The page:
Few apps have seen as much success during COVID-19 as trading apps like Robinhood and Acorns, which have given cash-strapped Americans a potential avenue of income and possibly replaced traditional gambling during shutdowns. Our Breakout Startup of the Week, Public.com, is one such app. Geared at brand new traders and investors, Public stands out as the most user-friendly of all the consumer-level trading platforms - a distinction which will carve out a significant chunk of the competitive market.
Robinhood and Acorns certainly market themselves towards and target a market of beginner traders, which both apps have caught flak for in the past. But Public.com is the first to do that while offering a wealth of information and tools to help traders understand what they’re doing - and all within the application. There’s no need to open a wiki or a youtube video to explain how a certain trade or stock works when you’re using Public because all the information is in the app, keeping you there. And the longer you stay on the app, the more likely you are to trade.
Public’s wealth of resources and tools that help new traders understand what they’re doing is what truly sets it apart from other apps on the market. Public employs a system similar to Twitter’s “moments” feature - it groups stocks together under certain categories to make it clear what’s being traded, like “Tech Giants” and “Mammoths.” Really, though, this feature is just emblematic of Public’s strategy of mimicking the most successful features of the biggest social media apps in history and applying them to the context of trading.
The app makes trading at any level, from fractional shares to much larger orders, easy and understandable by using the visual language of the world’s most successful social media apps. Robinhood once advertised itself as a democratization of the trading process. Public, however, tunnel visions on that focus with the entire user experience of the app from the interface to the name of the app itself.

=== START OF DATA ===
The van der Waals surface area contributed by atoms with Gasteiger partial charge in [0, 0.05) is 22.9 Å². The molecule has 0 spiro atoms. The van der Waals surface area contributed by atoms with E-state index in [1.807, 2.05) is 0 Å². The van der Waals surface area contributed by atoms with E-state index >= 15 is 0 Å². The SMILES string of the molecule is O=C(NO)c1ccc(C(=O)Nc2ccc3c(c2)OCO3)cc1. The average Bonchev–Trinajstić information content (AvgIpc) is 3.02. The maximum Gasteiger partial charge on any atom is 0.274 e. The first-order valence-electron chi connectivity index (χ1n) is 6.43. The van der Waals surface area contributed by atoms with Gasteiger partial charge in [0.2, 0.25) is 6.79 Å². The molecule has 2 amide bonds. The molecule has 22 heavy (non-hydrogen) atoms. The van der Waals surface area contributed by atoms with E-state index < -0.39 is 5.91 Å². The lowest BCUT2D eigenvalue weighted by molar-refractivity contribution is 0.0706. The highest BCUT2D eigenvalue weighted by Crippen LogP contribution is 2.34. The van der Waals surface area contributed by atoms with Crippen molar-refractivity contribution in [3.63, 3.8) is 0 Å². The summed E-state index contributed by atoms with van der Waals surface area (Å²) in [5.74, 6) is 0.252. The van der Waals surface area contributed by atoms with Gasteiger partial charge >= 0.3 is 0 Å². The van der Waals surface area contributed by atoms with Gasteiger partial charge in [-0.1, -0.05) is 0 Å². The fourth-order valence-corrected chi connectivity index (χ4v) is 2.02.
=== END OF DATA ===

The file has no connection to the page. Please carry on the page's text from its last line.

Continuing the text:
It’s a strategy that’s paid off in spades for Public - the company was founded in 2018 by Jannick Malling, Matt Kennedy and Sean Hendelman and has grown to include 48 employees. In that same period of time, Public has raised an impressive $23.5 million, including $15 million in a March Series B funding round. Public is riding the e-commerce tsunami to success, but isn’t just coasting along. It’s making an effort to carve out a space for itself within the wave. On top of this, it told Techcrunch in May that its usership increased 80% in April as compared to March, and that was just the start of the pandemic. As it has mired on, Public’s user base has surely grown significantly larger.
You may be rightfully wondering how Public stands a chance against Acorns and especially Robinhood, which has risen to a $2.2 billion valuation, has seen a massive influx of new users and can’t seem to stop raising money. And while Robinhood may very well emerge as the titan of the space, there is still room for several significant competitors. By carving out a specific niche as the beginner’s app, Public is making a two sided bet; that there will always be a need for a beginner-friendly trading experience, and that their approach allows them to grow to overcome even the most established trading apps.
In the end, the key takeaway from Public’s model and rise is the importance of identity in competitive markets. Look at TikTok, which was able to borrow format and language from its clear predecessor in Vine, but eventually evolved to create something entirely its own. Public is headed in the same direction, carving out a stronghold in a worn battlefield that is all its own and will carry it for the long-run. If you were a seasoned trader advising a friend just getting into the scene, which would you recommend to them? The app famous for glitches and mishandling of users' money? Or the one that holds their hand along the way?
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